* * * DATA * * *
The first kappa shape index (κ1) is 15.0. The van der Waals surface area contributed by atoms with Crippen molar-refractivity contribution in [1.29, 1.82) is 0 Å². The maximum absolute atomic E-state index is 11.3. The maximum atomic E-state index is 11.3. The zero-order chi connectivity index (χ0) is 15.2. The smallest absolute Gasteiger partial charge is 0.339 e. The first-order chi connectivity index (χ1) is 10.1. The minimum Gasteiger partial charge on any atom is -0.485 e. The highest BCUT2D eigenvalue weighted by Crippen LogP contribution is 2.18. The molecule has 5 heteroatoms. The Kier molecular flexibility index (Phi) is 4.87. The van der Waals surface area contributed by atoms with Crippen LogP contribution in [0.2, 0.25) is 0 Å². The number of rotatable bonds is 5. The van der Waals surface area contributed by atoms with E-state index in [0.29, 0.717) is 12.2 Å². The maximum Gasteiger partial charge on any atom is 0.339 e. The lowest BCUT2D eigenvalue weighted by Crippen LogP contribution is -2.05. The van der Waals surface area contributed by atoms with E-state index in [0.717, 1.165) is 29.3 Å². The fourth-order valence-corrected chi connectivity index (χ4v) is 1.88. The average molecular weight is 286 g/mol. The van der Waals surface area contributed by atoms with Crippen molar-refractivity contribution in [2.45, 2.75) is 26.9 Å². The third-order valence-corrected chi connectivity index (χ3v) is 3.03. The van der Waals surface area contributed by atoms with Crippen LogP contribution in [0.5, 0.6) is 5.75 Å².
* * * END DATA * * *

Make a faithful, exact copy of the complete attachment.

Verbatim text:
The first kappa shape index (κ1) is 15.0. The van der Waals surface area contributed by atoms with Crippen molar-refractivity contribution in [1.29, 1.82) is 0 Å². The maximum absolute atomic E-state index is 11.3. The maximum atomic E-state index is 11.3. The zero-order chi connectivity index (χ0) is 15.2. The smallest absolute Gasteiger partial charge is 0.339 e. The first-order chi connectivity index (χ1) is 10.1. The minimum Gasteiger partial charge on any atom is -0.485 e. The highest BCUT2D eigenvalue weighted by Crippen LogP contribution is 2.18. The molecule has 5 heteroatoms. The Kier molecular flexibility index (Phi) is 4.87. The van der Waals surface area contributed by atoms with Crippen LogP contribution in [0.2, 0.25) is 0 Å². The number of rotatable bonds is 5. The van der Waals surface area contributed by atoms with E-state index in [0.29, 0.717) is 12.2 Å². The maximum Gasteiger partial charge on any atom is 0.339 e. The lowest BCUT2D eigenvalue weighted by Crippen LogP contribution is -2.05. The van der Waals surface area contributed by atoms with E-state index in [0.717, 1.165) is 29.3 Å². The fourth-order valence-corrected chi connectivity index (χ4v) is 1.88. The average molecular weight is 286 g/mol. The van der Waals surface area contributed by atoms with Crippen molar-refractivity contribution in [2.45, 2.75) is 26.9 Å². The third-order valence-corrected chi connectivity index (χ3v) is 3.03. The van der Waals surface area contributed by atoms with Crippen LogP contribution in [0.5, 0.6) is 5.75 Å².